As a result of their versatility and popularity, the feral herds were for many years protected and the offspring sold, generating an income for the farmers who managed them and the land they grazed. As working animals were replaced by modern machinery, the traditional role of mountain ponies was thrown into question. Nowadays, domestic bred Welsh ponies are prolific worldwide as much loved pets and riding ponies, while their wild counterparts face an uncertain future.
Like all wild animals, ponies born on the hill have an innate instinct and wisdom, explains Lou. “They have over the centuries developed the skills and knowledge of the land that enable them to survive in different environments and seasons that domestic bred horses don’t necessarily have,” she says. “It’s quite an honour to work with them because they have that. These are our indigenous creatures. They’re as old as the hills.”
Training ponies is a time-consuming task, especially for those that came from the hill, Lou explains. “It takes time to build up their confidence and trust in humans, longer than with domestic bred foals, which is why it’s not so popular to breed on the hill anymore and why some say there’s no longer any monetary value in them.”
Hooftrek is on a mission to re-brand the hill ponies’ value, not only as pack animals but also trekking companions, teachers and ambassadors of the picturesque Welsh countryside and its rich tradition and history.
A hiker leads her pack pony in the Radnor Hills of Mid Wales.
Wild ponies graze in Brecon Beacon National Park.
Familiar with the morning routine, the ponies eagerly wait to be fed some extra grain before their day’s work begins.
On arrival at the farm, hikers are introduced to the ponies before choosing their preferred hiking companion and learning how to groom them, pick out their hooves and secure their pack frames.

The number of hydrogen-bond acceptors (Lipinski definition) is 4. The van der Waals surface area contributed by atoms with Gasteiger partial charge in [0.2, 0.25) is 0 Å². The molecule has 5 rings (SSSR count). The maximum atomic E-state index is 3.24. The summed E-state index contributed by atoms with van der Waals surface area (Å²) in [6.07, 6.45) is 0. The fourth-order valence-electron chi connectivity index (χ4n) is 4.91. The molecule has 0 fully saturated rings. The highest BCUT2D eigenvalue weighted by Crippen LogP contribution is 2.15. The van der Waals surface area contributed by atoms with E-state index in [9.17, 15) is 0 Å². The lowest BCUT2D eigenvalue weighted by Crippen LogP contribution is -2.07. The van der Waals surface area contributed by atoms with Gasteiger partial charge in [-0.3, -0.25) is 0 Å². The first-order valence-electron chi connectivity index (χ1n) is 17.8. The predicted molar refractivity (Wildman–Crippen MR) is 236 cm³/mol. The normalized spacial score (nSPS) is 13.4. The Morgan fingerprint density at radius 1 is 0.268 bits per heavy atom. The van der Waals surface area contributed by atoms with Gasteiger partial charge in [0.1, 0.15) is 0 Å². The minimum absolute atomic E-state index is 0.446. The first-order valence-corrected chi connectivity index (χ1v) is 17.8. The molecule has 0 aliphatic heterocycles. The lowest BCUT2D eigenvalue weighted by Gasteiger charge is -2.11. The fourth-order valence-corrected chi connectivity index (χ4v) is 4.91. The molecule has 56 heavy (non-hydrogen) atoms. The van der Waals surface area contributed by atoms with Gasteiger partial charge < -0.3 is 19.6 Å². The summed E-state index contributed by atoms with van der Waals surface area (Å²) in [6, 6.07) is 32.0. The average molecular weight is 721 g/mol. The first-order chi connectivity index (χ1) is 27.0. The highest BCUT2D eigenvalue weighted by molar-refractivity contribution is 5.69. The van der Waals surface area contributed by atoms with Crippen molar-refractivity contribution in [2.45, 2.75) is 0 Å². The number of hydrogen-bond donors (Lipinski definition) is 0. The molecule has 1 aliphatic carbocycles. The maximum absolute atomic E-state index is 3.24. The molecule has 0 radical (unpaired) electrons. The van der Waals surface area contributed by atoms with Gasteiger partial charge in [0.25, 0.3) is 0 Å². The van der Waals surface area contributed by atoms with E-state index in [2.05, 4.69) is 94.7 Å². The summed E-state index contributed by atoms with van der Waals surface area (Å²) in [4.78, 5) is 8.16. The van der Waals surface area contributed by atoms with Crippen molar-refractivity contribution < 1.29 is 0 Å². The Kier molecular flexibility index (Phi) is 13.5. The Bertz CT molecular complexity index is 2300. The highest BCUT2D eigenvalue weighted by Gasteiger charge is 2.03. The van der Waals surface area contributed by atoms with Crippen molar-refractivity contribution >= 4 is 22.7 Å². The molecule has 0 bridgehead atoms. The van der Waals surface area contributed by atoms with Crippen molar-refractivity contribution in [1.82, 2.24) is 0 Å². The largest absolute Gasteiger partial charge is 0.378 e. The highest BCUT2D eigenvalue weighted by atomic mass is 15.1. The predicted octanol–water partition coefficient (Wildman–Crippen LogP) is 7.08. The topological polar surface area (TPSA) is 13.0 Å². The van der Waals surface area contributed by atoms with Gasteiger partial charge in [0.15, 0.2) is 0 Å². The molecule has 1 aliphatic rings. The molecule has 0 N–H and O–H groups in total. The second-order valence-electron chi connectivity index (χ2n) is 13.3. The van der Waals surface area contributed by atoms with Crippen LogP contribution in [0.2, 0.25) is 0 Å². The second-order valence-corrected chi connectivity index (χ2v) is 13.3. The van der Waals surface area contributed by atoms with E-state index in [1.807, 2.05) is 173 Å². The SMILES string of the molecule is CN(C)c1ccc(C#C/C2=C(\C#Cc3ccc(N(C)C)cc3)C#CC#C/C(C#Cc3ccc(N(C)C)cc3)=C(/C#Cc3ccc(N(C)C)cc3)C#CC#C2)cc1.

Trainer and trail guide Lou explains the basics of pony care and preparation.
Three friends from Australia and the USA, now living in London, set out with their pack ponies for a full day of hiking in the Radnor hills of mid-Wales.
Pony Suze expresses her indignance at being asked to step over a large log, knowing there’s an alternative route that requires less effort. With gentle and persistent encouragement from her human Claire, stubborn Suze eventually obliged.
The ponies were tied to trees while we sat down to enjoy our picnics with a 360-degree view of the surrounding mountains.
A view of the Brecon Beacons from the Radnor Hills in Mid Wales.
Hikers in the Brecon Beacons.
A trail leads towards the Picws Du, the second highest peak of the Carmarthen Fans in the Brecon Beacons National Park in South Wales.
Alpha male Jacko stands on high alert while the other ponies seize the opportunity to graze. Like people, each pony has his or her own distinctive personality and sensitivities. Born on the hill and bought as a colt, Jacko took time to train and build a trusting relationship with people.
Ponies are curious creatures and interact easily and affectionately with people they trust. Such contact and interaction with ponies is shown to have a positive impact on mental and physical wellbeing, something that was abundantly clear during the day I spent with them.
Pony trainer and trekking guide Lou receives some affection from one of the foals she’s recently started training. With a herd of 16 ponies, all born and bred on the same hill, their confidence and trust in people is testament to Lou’s calm and patient approach to training the ponies and the Natural Horsemanship technique employed by the Hooftrek team.
The ponies are not subtle in showing their enthusiasm for treats.
Jacko snorts and backs up suspiciously upon suddenly noticing what he perceives to be a life-threatening monster-shaped rock. His human Regina quietly showed him his fears were unfounded.
Lunch time on the hill.
The pack frames the ponies wear are imported from Canada, while the panniers are made locally in the Welsh town of Tredegar.
Hooftrek co-director Lyndy Cooke helped Will transform his idea into reality.